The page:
People Over 80 Reveal The Worries They Regret Having When They Were Young

Some scenarios aren't worth stressing about.

Between financial troubles, relationship woes and health scares, there are plenty of worries throughout our lives.

According to the American Psychological Association, about a third of people report that stress feels overwhelming most days. Some of these concerns are incredibly valid. Cost of living is absurdly high, health problems (a pandemic, anyone?) can spark intense anxiety, and conflict can be extremely painful.

However, there are plenty of other scenarios we often ruminate over that aren’t worth it. As the old adage goes, “most of the things we worry about don’t happen.”

To test just how true that is, HuffPost spoke with people in their 80s, 90s and 100s to get their thoughts on the things they worried about when they were younger. And, it turns out, they wasted time fretting over some of the things you may be concerned about now. Here’s what they said:

They wish they didn’t care what people thought about them.

Jackie Stricker, who is 100 and lives independently at St. John’s Meadows in Rochester, New York, said that, during her teenage years, “I suppose it mattered to me what people thought about me.”

While this was a worry of hers during her younger days, what people thought of her became less of a concern as she got older.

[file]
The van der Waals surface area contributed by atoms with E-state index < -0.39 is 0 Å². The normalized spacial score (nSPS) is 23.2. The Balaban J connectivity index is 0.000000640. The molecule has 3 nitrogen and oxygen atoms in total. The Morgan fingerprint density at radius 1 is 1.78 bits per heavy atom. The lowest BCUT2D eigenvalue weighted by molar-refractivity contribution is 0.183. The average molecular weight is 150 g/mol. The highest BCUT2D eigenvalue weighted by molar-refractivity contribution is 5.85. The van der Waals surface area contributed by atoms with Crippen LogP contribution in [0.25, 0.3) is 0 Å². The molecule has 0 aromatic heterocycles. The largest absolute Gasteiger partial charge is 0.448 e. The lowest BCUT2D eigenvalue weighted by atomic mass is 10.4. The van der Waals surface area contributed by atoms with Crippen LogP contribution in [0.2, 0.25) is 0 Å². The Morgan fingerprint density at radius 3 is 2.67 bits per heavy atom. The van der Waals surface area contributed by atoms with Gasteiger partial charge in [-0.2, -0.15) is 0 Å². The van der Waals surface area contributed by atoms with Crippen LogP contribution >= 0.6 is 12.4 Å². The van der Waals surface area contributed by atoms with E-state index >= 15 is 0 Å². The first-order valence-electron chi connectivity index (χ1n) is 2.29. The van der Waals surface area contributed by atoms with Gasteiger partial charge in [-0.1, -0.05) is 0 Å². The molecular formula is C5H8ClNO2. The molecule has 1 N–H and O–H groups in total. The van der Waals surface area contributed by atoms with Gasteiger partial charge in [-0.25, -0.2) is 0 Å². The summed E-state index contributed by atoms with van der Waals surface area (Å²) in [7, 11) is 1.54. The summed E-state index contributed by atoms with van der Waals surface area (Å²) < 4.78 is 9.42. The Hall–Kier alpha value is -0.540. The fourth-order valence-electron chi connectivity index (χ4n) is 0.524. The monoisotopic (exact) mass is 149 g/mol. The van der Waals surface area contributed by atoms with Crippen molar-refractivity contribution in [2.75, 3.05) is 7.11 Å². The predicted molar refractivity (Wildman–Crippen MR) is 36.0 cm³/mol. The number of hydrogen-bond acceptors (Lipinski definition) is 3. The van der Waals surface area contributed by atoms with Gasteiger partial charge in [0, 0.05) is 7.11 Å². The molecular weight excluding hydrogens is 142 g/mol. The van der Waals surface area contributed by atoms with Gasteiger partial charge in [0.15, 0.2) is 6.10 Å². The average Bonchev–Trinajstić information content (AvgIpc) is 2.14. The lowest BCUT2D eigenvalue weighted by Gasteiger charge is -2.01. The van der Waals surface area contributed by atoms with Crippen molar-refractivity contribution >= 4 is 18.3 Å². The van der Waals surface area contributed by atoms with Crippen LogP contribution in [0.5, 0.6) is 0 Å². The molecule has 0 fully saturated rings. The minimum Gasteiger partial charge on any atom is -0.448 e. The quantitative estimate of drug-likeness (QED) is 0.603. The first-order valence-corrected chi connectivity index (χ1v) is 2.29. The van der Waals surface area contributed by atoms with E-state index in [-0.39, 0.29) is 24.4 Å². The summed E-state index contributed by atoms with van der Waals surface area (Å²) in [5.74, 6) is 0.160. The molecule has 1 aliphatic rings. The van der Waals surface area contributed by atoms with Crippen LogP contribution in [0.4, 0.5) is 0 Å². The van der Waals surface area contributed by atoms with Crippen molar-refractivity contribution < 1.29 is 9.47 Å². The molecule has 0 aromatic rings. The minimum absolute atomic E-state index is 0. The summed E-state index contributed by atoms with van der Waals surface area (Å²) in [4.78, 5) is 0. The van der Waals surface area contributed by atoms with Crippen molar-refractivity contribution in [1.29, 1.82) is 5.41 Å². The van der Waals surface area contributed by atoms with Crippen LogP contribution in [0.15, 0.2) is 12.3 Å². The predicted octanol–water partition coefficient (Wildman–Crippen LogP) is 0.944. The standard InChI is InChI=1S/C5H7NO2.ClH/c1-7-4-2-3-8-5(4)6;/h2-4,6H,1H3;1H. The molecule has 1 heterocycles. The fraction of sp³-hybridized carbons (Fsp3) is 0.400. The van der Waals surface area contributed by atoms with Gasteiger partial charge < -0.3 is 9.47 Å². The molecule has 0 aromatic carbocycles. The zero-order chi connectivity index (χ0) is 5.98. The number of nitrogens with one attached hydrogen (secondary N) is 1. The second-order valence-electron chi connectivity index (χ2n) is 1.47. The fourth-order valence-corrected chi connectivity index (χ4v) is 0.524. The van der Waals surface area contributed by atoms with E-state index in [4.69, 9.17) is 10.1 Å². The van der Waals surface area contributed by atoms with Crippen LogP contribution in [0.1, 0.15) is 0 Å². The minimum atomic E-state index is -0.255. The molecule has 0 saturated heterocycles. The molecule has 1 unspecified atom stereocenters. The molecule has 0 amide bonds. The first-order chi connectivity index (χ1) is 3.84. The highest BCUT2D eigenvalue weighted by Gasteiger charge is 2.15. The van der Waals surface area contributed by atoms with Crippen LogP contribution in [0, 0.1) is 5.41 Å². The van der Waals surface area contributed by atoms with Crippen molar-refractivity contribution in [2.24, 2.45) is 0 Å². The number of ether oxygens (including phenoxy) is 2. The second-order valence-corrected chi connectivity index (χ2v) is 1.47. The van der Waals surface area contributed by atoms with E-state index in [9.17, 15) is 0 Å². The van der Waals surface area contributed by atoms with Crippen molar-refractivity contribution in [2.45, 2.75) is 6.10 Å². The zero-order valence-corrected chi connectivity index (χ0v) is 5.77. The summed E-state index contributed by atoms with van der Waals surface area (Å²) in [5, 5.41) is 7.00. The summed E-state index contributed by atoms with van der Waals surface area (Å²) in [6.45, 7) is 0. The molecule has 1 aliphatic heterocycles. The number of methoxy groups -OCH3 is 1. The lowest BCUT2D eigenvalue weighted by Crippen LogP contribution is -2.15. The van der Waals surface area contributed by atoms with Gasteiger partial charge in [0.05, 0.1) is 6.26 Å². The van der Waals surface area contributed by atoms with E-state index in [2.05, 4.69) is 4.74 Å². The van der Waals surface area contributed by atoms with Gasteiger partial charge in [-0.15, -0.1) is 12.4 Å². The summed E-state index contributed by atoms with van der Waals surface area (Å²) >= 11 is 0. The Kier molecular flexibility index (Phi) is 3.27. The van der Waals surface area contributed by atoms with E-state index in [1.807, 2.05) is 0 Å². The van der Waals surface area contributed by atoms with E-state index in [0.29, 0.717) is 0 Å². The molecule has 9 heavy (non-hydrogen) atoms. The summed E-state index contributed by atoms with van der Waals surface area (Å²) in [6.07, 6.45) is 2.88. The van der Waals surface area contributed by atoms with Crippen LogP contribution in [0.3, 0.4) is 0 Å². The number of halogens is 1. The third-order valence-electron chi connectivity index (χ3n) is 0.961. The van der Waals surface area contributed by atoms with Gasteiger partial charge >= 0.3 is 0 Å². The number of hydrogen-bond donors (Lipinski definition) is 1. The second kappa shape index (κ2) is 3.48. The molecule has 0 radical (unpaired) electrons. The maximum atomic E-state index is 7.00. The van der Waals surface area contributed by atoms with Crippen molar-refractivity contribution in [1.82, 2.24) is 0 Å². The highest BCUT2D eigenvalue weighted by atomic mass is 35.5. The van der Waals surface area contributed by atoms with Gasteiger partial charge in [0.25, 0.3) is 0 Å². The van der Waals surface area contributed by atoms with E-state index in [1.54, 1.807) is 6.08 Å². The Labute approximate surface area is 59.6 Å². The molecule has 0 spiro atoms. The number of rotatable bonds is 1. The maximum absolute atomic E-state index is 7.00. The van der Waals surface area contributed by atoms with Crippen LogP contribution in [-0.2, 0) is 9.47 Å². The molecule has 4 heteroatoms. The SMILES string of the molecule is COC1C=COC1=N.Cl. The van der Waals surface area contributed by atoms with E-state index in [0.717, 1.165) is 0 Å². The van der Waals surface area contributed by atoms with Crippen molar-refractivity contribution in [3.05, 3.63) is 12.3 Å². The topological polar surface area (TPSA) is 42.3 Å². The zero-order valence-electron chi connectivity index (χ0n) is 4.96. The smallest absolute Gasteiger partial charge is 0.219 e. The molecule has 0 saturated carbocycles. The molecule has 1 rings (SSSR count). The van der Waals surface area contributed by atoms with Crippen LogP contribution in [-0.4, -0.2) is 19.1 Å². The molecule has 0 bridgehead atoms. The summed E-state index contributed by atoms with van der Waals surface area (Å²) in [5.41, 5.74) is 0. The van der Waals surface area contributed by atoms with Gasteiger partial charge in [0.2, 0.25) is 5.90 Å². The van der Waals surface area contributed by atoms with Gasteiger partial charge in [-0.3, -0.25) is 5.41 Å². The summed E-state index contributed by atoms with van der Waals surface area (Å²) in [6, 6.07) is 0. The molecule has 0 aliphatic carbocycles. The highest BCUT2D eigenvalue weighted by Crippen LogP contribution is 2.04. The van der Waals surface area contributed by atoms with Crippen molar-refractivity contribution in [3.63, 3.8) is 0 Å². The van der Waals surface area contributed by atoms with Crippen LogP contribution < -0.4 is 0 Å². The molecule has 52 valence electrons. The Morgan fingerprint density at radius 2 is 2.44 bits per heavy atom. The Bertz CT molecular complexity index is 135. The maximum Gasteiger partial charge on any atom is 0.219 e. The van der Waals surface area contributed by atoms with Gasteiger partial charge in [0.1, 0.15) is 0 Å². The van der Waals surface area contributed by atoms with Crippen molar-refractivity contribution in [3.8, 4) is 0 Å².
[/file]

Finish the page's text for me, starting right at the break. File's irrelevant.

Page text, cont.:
“Sometimes people don’t like you, and there’s really nothing you can do about it,” she explained to HuffPost. “They themselves don’t even know why, so I don’t worry about it.”

They wish they didn’t stress so much about the outcome of situations.

When asked what he thinks young people should worry about less, Kenny Vance, an 80-year-old musician who splits his time between New York City and Florida, told HuffPost that the outcome of some situations should be less of a concern.

“If you go to the result before you went through the process, it’s just something that’s in your imagination ― it’s not connected to reality,” said Vance, who is the lead singer of the doo-wop group Kenny Vance and the Planotones and has a documentary, “Heart and Soul: A Love Story,” premiering on PBS this June.

Instead of overthinking a situation or allowing your negativity to prevent you from doing something, just show up, Vance said.

“I guarantee you that if you do show up, something will happen that you never expected. It’s never what you expect,” he said. “‘Don’t expect what you expect’ I think is a good aphorism.”

They wish they didn’t worry about being bored when they retired.

Ruth Snyderman-Works, 87, said she worried a lot about all of the free time she’d have once she retired. Snyderman-Works co-owned an art gallery in Philadelphia with her husband, Rick Snyderman, for more than 50 years.

“I was very worried about closing the gallery and what would I do with myself all day long after being tied up for 52 years,” Snyderman-Works told HuffPost. “Since that time, it seems like the days fly by. We live in a condo on a street that has so many people that we can socialize with.”

The couple said they stay busy and social by seeing former staff, former clients, friends, artists and people young and old and with differing beliefs than them.

“There are so many ways you can talk to people that you find places where you can have some kind of commonality,” Snyderman told HuffPost. “And if you only talk about the ones where you have differences, it’s a pretty sad and empty life, and we’ve never lived that kind of a life.”

“So, we’re not worried anymore about our time,” Snyderman-Works added. “That biggest fear has gone away.”

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Some scenarios aren’t worth stressing about.